Jul. 12, 2021
During the first days of January 2021, the news of Qatar and Saudi Arabia's agreement to end the diplomatic crisis in the Gulf region excited many analysts. The agreement was reached with the mediation of the US and Kuwait—a fellow GCC nation.
The news became more serious when HH Emir Sheikh Tamim bin Hamad Al Thani travelled to Saudi Arabia to attend a GCC summit and was warmly greeted by the Saudi Crown Prince, Mohammed bin Salman. The reconciliation efforts, which were formalized with the signing of the Al Ula statement, will start with the reopening of borders with Saudi Arabia and hopefully put an end to the blockade imposed on Qatar since 2017.
Although Qatar welcomed its lifting and the renewing of diplomatic titles with fellow GCC and Arab nations, the blockade was, in a few ways, a blessing in disguise; for one thing, Qatar focused more on the localization of supply chains on its soil, one of whose manifestations is the “Made in Qatar" initiative.
The initiative was launched in 2009, well ahead of the diplomatic crisis in the Gulf region, but since the beginning of the blockade, its organizer, the Qatar Chamber, became even more determined to leverage the event as an opportunity to showcase the country's great capabilities, especially in the non-oil sector. As the country's largest trade fair, and under the watch of the Ministry of Energy and Industry, the event brought together over 220 Qatari firms in its latest edition in 2020.
Made in Qatar 2020 gave a chance to the representatives of Qatari manufacturers to get in touch with each other and carry out negotiations about forming up potential deals, thus creating a great deal of synergy in the country's economy. The event was not limited to Qatar, either; as its third appearance abroad, the Made in Qatar initiative was also held in the Kuwait International Fair in Mishref in late February 2020. The event concluded successfully with the inking of several partnership deals between Qatari and Kuwaiti businesses—which, in retrospect, may be interpreted as a kind of prelude to the end of the diplomatic crisis in the GCC region.
By attending the main event in Qatar or its overseas edition in Kuwait, one could easily see that Qatar has come a long way in the diversification of its manufacturing sector away from oil. The achievements of SMEs active in the food industry, the furniture industry, and the petrochemicals industry were particularly eye-catching in 2020.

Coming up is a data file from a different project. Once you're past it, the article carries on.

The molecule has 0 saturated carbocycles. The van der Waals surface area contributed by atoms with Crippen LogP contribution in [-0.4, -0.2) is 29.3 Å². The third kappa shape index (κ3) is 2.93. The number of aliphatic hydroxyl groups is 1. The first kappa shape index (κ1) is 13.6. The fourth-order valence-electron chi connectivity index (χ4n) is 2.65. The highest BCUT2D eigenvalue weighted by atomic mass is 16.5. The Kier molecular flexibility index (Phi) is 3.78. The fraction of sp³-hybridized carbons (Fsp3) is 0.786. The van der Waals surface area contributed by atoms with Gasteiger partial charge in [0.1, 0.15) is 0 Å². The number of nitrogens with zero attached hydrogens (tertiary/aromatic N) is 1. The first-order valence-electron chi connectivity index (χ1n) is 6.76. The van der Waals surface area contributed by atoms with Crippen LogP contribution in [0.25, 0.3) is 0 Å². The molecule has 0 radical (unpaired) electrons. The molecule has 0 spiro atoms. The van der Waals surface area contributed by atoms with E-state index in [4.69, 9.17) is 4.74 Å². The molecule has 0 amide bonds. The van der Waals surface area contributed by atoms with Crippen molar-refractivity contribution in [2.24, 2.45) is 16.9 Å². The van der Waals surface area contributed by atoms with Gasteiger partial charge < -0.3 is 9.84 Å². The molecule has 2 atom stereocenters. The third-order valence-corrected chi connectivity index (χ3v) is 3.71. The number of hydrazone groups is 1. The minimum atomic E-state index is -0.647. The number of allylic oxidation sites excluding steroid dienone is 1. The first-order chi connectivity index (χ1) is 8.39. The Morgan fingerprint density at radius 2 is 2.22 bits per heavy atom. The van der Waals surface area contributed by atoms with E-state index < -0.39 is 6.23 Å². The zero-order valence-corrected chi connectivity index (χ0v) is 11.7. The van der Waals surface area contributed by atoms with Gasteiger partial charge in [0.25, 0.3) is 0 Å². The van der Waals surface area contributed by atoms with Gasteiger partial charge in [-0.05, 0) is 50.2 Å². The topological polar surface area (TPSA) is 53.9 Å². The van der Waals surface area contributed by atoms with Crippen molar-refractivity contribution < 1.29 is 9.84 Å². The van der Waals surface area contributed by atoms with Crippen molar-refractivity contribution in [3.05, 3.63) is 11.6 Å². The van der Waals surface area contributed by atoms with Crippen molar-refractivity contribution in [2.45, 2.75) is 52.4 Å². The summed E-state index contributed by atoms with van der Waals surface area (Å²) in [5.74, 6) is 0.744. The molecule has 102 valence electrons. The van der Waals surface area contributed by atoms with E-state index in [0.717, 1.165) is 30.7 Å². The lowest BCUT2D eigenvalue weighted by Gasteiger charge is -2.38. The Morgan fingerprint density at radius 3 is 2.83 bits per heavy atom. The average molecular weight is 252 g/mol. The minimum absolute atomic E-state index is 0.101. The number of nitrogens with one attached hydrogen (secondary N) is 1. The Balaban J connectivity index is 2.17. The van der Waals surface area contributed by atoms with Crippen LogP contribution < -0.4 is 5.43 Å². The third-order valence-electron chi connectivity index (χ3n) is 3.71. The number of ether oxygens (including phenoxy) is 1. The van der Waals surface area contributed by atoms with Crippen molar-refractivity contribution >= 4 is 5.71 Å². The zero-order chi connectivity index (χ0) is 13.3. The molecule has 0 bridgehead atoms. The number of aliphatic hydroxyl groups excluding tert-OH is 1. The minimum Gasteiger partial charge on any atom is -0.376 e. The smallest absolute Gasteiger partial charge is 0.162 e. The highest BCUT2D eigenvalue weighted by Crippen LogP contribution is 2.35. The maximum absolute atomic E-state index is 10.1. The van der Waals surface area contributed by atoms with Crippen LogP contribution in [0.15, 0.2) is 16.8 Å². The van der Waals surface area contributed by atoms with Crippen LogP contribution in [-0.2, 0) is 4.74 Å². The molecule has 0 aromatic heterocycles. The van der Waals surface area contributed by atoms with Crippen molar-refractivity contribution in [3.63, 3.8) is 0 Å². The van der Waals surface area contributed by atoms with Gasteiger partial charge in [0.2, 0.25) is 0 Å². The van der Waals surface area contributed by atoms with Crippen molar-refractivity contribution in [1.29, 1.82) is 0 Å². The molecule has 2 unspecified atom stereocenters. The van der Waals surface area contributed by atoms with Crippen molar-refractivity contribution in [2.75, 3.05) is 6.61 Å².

The advancements in the manufacturing sector are in line with the Qatar's National Vision 2030, which stipulates that Qatar should become an “advanced society capable of sustaining its development and providing a high standard of living for its people."
2020 was an unexpected challenge that tested the robustness of Qatar's economy, in general, and the country's supply chains and the manufacturing sector, in particular. Despite the combined pressures of the blockade and the COVID-19 pandemic, the manufacturing sector showed signs of recovery in June and July, well ahead of most nations in the Middle East and North Africa region.
By June 2020, the production of cement, chemicals and petrochemicals, plastics and rubber, most food products, and refined oil products recovered, with the nation's industrial production index (IPI) growing by 0.6-0.7% on a month-to-month basis.
Although this may not sound like an impressive figure under normal circumstances, one must take the fact into consideration that many countries were exhibiting negative IPIs at the time, and the mere fact that Qatar's IPI was above-zero as early as June is a testament to the robustness of the Gulf nation's economy, making the observers more optimistic about the successful implementation of Qatar's National Vision 2030.
If the country managed to keep calm and carry on through a thousand-day blockade and a devastating pandemic, while preparing itself perfectly to host a world-class event—the 2022 FIFA World Cup—it can surely meet the objectives outlined by the Qatar National Vision 2030.